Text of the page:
It's not to say you can't win as an athletic program, FUS being a Division III school, but it cannot be the sole reason players put on a uniform.
As Ledyard talked to candidate after candidate, basketball did not necessarily come up early in the conversation.
"Clearly the mission statement is more important, but wrapped into that mission statement is a competitive college team," he said. "It's been a part of every team that we have. We know it's not good enough to just survive. We are looking for competitive teams. We are committed to field competitive teams, but not at the expense of our mission.
"We don't recruit directly for basketball or any sport. We recruit kids around the country who want to be supported in a Catholic-faith atmosphere. Look at the summer conferences. We are in front of 40,000 youth across the country in the summer. Now, what percentage of those kids are athletes?
"Whether the youth went to one of our conferences here in Steubenville, or in Boston or Nova Scotia, or found out about us on the Internet, that is the kind of athlete we are getting these days.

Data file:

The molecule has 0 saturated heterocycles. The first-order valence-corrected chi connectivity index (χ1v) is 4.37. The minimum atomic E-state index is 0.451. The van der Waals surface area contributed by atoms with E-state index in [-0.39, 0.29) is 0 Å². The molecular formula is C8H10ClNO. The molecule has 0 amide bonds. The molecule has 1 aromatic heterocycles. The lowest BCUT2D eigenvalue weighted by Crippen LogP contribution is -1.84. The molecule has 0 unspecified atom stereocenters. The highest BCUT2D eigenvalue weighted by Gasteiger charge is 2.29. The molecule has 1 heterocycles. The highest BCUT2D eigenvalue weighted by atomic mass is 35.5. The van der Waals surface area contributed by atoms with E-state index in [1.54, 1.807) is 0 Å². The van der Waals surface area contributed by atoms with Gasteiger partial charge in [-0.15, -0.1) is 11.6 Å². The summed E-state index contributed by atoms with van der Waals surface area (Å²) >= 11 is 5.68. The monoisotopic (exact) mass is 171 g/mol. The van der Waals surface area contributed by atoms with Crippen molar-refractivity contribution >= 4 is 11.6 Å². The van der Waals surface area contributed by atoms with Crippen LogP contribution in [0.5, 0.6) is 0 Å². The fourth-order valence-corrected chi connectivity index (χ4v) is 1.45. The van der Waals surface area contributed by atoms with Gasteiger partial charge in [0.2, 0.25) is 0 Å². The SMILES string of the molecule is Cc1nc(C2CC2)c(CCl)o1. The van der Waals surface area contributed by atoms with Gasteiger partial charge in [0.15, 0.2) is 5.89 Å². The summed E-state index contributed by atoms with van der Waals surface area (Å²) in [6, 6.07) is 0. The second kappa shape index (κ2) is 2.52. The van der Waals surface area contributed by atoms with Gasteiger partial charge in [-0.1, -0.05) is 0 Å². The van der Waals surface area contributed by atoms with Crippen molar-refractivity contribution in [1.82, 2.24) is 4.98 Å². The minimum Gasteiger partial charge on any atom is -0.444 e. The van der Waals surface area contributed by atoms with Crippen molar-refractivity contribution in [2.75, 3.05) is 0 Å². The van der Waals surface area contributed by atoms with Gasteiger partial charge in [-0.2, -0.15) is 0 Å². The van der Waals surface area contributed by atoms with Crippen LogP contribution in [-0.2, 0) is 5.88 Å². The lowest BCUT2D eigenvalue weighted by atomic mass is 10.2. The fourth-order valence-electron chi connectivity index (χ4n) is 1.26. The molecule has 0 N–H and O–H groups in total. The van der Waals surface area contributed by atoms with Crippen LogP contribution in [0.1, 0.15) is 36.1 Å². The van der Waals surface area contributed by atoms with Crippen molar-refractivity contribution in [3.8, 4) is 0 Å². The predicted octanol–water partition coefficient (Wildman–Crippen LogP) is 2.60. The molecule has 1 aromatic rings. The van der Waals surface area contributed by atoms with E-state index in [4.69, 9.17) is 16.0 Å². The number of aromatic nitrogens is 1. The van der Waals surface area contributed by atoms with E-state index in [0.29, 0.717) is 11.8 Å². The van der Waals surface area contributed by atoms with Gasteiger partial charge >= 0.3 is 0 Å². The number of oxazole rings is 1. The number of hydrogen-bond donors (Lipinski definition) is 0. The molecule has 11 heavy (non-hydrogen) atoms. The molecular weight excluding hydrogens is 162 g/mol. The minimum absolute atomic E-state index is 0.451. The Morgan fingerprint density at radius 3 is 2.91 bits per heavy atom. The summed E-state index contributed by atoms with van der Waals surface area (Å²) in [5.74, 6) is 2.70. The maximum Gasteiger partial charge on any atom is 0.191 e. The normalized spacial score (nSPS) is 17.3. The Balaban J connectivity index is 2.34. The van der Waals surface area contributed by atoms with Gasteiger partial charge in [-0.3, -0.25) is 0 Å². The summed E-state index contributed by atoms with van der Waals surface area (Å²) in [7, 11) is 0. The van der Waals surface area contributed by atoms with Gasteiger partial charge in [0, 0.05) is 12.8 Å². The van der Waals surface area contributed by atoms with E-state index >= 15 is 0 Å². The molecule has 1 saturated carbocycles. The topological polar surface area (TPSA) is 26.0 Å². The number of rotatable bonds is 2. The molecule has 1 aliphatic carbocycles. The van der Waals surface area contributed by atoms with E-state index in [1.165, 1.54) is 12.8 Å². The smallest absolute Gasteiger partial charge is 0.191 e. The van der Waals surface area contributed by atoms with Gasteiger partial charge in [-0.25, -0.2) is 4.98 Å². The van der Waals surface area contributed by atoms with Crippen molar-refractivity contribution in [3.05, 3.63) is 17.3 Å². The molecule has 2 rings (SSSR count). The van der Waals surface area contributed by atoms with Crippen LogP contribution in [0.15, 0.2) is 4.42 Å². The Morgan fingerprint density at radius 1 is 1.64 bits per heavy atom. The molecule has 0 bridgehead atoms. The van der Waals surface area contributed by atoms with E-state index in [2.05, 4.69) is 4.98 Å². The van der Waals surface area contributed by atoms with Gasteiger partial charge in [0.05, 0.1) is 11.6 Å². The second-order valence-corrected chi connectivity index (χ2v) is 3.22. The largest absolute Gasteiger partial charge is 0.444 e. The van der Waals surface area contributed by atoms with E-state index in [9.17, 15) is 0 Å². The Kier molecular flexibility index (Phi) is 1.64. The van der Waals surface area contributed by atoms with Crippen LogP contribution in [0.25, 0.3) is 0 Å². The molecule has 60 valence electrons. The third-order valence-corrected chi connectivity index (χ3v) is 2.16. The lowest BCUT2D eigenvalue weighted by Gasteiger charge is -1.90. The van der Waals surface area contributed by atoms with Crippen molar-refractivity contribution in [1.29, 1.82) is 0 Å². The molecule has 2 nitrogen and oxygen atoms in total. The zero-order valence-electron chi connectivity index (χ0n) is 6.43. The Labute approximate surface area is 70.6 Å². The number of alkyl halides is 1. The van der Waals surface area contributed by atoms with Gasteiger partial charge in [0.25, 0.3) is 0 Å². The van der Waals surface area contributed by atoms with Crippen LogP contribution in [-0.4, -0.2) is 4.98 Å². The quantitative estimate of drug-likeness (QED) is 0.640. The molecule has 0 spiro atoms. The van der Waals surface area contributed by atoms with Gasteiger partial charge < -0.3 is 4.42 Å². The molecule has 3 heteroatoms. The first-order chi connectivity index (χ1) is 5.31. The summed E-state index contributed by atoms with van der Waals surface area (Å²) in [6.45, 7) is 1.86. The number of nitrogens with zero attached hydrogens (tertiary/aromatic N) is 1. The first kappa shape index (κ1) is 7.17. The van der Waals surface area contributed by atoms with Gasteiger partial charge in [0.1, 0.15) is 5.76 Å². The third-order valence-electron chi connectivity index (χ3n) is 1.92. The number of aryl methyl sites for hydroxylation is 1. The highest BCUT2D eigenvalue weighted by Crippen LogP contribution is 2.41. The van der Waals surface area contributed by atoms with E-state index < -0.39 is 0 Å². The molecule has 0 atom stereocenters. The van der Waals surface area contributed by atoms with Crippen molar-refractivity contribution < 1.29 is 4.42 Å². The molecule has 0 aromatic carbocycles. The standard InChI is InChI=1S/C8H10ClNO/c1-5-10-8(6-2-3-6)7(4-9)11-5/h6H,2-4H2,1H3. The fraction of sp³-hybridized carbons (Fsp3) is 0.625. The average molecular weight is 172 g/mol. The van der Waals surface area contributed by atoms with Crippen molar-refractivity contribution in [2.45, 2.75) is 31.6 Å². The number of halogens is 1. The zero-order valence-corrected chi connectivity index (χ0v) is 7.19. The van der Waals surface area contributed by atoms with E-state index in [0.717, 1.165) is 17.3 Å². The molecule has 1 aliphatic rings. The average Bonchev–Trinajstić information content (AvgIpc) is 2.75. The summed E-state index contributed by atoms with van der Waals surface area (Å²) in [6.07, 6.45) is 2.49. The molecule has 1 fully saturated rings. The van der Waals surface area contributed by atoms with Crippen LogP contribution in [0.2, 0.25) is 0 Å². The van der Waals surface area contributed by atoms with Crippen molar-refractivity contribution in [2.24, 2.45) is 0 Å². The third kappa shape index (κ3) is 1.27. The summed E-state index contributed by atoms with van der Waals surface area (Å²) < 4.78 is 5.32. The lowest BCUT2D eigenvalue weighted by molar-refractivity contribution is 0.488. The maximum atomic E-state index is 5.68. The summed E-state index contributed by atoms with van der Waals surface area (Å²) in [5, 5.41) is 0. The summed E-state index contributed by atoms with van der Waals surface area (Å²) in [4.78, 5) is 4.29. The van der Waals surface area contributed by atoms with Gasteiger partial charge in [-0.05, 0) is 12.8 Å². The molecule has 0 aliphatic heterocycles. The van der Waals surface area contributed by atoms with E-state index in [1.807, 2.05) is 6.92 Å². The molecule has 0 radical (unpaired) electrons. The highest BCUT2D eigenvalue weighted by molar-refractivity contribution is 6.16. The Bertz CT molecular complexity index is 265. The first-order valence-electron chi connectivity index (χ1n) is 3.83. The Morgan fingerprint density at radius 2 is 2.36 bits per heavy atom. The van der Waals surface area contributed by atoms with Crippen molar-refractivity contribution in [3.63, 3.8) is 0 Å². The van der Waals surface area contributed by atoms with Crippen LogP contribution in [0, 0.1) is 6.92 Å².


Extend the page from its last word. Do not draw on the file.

"It wasn't an accident we ended up getting two state champions in tennis - one from Florida and one from Michigan - to come here to Franciscan to play tennis.
"I understand you can't survive without recruiting. But, do I have to follow the model of recruiting that is done across the country - no, I don't have to follow that model."
The Barons get that kid who feels like a fish out of water at other schools because they pray and read their bible every day. They get that kid who is different - in a good way.
"We have to put our message out there nationally and locally," said Ledyard. "Locally, the strength of athletic program will grow - locally, the kids already know what our mission is.